Tiffany & Co (TIF) once again reported disappointing quarterly sales and warned investors on Wednesday to expect more of the same as tourist spending on jewelry and sales of lower-priced items slows.
The jeweler, famed for its robin’s-egg-blue boxes, said global comparable sales, or sales at stores open at least a year plus online, fell 9% globally in the first quarter, stripping out currency fluctuations. That was almost double what analysts expected, according to Consensus Metrix.
It was also Tiffany’s sharpest drop in quarterly sales since the depths of the global financial crisis in 2008-09.
Sales fell in every market but Japan, which generates about one-fifth of sales, and Tiffany executives blamed a “continuation of softness in spending by both local customers and foreign tourists.”
That’s a major problem for a retailer that has expanded aggressively in recent years, hoping to win business from Chinese and other travelers across the world as the strength of the greenback translates into fewer U.S. dollars.
Tiffany’s same-store sales in the Asia Pacific region, its second-biggest market, plummeted 15% as mainland Chinese visitors to hubs like Hong Kong sharply reduced their spending. European sales suffered a similar fate. In the U.S., Tiffany’s home market and by far its largest, tourists account for 25% of sales. For the Americas as whole, comparable sales dropped 10%.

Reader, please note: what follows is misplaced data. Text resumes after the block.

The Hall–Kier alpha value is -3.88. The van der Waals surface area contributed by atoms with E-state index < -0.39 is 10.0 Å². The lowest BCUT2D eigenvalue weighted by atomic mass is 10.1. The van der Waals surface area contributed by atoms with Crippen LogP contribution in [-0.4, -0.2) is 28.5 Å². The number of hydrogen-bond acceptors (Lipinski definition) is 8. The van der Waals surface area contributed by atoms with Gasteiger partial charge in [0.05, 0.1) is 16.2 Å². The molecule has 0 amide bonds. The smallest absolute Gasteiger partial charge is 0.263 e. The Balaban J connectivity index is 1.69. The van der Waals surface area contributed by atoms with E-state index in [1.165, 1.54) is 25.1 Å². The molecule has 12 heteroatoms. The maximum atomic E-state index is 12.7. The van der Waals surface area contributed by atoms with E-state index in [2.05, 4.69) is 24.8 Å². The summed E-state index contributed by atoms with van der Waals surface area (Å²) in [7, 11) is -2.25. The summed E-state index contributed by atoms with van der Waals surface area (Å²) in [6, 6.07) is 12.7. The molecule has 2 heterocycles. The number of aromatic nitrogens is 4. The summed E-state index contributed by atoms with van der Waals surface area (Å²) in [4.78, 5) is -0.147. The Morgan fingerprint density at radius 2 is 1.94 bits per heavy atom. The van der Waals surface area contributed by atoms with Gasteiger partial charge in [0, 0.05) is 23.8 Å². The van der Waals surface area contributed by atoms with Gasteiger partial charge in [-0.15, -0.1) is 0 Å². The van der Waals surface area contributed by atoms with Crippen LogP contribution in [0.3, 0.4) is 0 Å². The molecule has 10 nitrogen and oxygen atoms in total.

Tiffany is not alone: Retailers from Macy’s (M) to Neiman Marcus have said that lower tourist spending is cutting deep into their business these days. A Tiffany investor relations executive told Wall Street analysts on a conference call Wednesday that the company expects the macro-economic factors hitting the jeweler will abate “at some point.”
One factor that is within Tiffany’s control is its assortment of silvery jewelry items that cost less than $500 and account for about one-quarter of sales. But despite big efforts to improve that assortment, results there have remained soft.
In the last year, Tiffany has sought to re-energize its business by relaunching its watch business, as chronicled by Fortune last year, and more recently, a tie-up with online luxury store Net-A-Porter to sell some jewelry online in 170 countries. Tiffany only gets 6% of its sales online.
For now though, more challenges lie ahead. Tiffany lowered its 2016 profit forecast and now expects a mid-single-digit percentage drop in its full-year earnings per share, compared to its initial forecast for them to stay unchanged or fall by a mid-single digit percentage at most.
A company lowering its annual forecast after only one quarter is unusual and a bad sign: It means Tiffany & Co doesn’t expect to be able to make up for the shortfall.